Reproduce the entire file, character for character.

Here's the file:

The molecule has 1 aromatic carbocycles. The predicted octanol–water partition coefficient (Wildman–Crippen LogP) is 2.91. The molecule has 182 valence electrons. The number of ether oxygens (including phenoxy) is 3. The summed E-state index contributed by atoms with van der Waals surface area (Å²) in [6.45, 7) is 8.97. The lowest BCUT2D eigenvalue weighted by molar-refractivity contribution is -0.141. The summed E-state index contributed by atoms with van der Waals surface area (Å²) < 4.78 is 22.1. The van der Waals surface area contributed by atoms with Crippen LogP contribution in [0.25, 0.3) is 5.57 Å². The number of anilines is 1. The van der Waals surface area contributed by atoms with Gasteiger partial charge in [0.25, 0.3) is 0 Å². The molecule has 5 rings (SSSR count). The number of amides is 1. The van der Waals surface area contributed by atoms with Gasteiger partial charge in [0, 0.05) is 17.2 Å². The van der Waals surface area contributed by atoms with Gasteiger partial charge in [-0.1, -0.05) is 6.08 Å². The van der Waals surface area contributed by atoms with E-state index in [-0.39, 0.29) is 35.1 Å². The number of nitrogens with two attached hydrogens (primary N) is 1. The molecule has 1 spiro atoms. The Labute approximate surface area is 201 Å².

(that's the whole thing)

The molecule has 1 aromatic carbocycles. The predicted octanol–water partition coefficient (Wildman–Crippen LogP) is 2.91. The molecule has 182 valence electrons. The number of ether oxygens (including phenoxy) is 3. The summed E-state index contributed by atoms with van der Waals surface area (Å²) in [6.45, 7) is 8.97. The lowest BCUT2D eigenvalue weighted by molar-refractivity contribution is -0.141. The summed E-state index contributed by atoms with van der Waals surface area (Å²) < 4.78 is 22.1. The van der Waals surface area contributed by atoms with Crippen LogP contribution in [0.25, 0.3) is 5.57 Å². The number of anilines is 1. The van der Waals surface area contributed by atoms with Gasteiger partial charge in [0.25, 0.3) is 0 Å². The molecule has 5 rings (SSSR count). The number of amides is 1. The van der Waals surface area contributed by atoms with Gasteiger partial charge in [0, 0.05) is 17.2 Å². The van der Waals surface area contributed by atoms with Gasteiger partial charge in [-0.1, -0.05) is 6.08 Å². The van der Waals surface area contributed by atoms with E-state index in [-0.39, 0.29) is 35.1 Å². The number of nitrogens with two attached hydrogens (primary N) is 1. The molecule has 1 spiro atoms. The Labute approximate surface area is 201 Å².